Five points you have to know about software validation

Validation of calibration software ? as required by ISO 17025, for instance ? is a topic that people don?t prefer to talk about. Often there is uncertainty about the following: Which software actually must be validated? If that’s the case, who should look after it? Which requirements must be satisfied by validation? How will you take action efficiently and how is it documented? The following post explains the background and gives a recommendation for implementation in five steps.
In a calibration laboratory, software can be used, among other activities, from supporting the evaluation process, around fully automated calibration. Regardless of the degree of automation of the program, validation always identifies the complete processes into which the program is integrated. Behind Catapult , therefore, may be the fundamental question of if the process of calibration fulfills its purpose and whether it achieves all its intended goals, that is to say, does it provide the required functionality with sufficient accuracy?
If you need to do validation tests now, you should be aware of two basics of software testing:
Full testing isn’t possible.
Testing is always dependent on the environment.
The former states that the test of all possible inputs and configurations of a program cannot be performed due to large numbers of possible combinations. Based on the application, the user must always decide which functionality, which configurations and quality features must be prioritised and which are not relevant for him.
Which decision is manufactured, often depends on the next point ? the operating environment of the software. With regards to the application, practically, there are always different requirements and priorities of software use. There are also customer-specific adjustments to the software, such as regarding the contents of the certificate. But also the individual conditions in the laboratory environment, with an array of instruments, generate variance. The wide variety of requirement perspectives and the sheer, endless complexity of the program configurations within the customer-specific application areas therefore ensure it is impossible for a manufacturer to test for all the needs of a specific customer.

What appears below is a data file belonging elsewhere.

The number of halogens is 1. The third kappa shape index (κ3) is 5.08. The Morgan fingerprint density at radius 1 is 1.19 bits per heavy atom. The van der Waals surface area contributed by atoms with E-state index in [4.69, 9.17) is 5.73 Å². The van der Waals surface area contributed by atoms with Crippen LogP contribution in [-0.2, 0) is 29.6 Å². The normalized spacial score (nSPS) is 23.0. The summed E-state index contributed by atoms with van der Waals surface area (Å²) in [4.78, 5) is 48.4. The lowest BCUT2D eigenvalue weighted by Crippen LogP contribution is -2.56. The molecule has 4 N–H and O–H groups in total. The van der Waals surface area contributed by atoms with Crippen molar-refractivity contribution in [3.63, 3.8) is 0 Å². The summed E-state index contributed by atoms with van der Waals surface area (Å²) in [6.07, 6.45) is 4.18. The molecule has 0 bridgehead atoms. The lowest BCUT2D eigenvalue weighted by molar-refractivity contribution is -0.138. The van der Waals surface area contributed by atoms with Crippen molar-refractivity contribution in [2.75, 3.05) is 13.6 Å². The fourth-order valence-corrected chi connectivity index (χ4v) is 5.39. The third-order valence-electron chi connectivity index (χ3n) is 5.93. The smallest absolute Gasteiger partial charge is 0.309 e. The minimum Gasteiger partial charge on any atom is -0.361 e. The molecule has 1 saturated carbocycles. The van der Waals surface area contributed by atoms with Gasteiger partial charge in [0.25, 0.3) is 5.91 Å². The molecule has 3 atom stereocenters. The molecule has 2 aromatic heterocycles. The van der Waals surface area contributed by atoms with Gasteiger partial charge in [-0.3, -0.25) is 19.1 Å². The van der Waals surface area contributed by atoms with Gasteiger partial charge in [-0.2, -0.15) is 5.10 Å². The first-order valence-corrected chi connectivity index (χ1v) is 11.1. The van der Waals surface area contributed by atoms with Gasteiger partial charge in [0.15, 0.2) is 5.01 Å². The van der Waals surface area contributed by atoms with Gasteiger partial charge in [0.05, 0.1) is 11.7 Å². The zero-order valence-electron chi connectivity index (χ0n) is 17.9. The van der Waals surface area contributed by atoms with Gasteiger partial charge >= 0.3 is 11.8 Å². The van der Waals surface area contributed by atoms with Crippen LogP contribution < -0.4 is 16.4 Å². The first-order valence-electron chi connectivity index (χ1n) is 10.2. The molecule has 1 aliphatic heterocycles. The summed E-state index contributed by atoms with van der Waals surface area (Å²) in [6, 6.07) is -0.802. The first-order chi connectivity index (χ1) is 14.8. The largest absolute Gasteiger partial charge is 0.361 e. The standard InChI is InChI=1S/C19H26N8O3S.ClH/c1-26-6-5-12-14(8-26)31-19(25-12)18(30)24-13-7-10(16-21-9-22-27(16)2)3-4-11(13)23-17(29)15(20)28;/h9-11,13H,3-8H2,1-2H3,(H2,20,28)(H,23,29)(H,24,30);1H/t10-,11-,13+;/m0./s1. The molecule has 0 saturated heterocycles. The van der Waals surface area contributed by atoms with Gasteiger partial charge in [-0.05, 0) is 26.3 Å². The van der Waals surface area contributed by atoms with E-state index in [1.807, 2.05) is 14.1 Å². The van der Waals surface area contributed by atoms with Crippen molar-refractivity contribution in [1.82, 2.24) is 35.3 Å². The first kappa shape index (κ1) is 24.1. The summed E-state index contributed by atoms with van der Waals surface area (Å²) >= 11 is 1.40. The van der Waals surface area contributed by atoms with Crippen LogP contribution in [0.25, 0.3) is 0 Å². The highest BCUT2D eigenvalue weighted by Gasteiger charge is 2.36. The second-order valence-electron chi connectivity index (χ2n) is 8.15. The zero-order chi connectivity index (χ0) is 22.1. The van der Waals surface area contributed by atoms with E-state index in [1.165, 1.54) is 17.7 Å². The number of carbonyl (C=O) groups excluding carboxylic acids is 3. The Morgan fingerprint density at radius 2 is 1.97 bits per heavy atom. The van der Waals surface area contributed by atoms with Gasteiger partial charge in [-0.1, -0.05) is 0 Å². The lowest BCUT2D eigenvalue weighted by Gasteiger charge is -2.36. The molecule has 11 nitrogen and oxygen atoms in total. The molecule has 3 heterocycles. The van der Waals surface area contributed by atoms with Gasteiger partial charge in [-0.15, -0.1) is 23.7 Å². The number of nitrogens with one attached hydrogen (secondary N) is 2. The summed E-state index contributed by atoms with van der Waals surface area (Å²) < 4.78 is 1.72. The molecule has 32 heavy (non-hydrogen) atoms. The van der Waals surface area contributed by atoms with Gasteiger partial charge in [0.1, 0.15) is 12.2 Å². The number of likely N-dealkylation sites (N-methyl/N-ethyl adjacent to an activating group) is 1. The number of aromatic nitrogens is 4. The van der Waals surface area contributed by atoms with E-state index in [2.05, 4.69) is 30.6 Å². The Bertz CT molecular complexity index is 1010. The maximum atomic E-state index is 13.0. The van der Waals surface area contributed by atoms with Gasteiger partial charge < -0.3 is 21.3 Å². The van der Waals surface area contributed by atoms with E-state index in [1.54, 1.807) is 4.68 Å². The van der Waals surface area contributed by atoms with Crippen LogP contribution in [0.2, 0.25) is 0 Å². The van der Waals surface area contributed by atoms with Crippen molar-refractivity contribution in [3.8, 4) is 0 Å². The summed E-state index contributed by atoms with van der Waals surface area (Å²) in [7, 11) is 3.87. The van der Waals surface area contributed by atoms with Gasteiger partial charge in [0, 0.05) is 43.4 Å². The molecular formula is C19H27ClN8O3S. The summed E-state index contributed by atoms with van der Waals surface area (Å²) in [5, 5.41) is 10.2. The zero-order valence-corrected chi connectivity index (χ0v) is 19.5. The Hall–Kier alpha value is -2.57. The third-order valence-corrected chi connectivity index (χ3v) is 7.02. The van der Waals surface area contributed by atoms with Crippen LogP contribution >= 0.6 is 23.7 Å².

Correspondingly, considering the above points, the validation falls onto an individual themself. In order to make this technique as efficient as possible, a procedure fitting the following five points is recommended:
The data for typical calibration configurations ought to be thought as ?test sets?.
At regular intervals, typically one per year, but at the very least after any software update, these test sets should be entered into the software.
The resulting certificates could be weighed against those from the prior version.
Regarding an initial validation, a cross-check, e.g. via MS Excel, may take place.
The validation evidence should be documented and archived.
WIKA provides a PDF documentation of the calculations completed in the software.
Note
For more info on our calibration software and calibration laboratories, visit the WIKA website.

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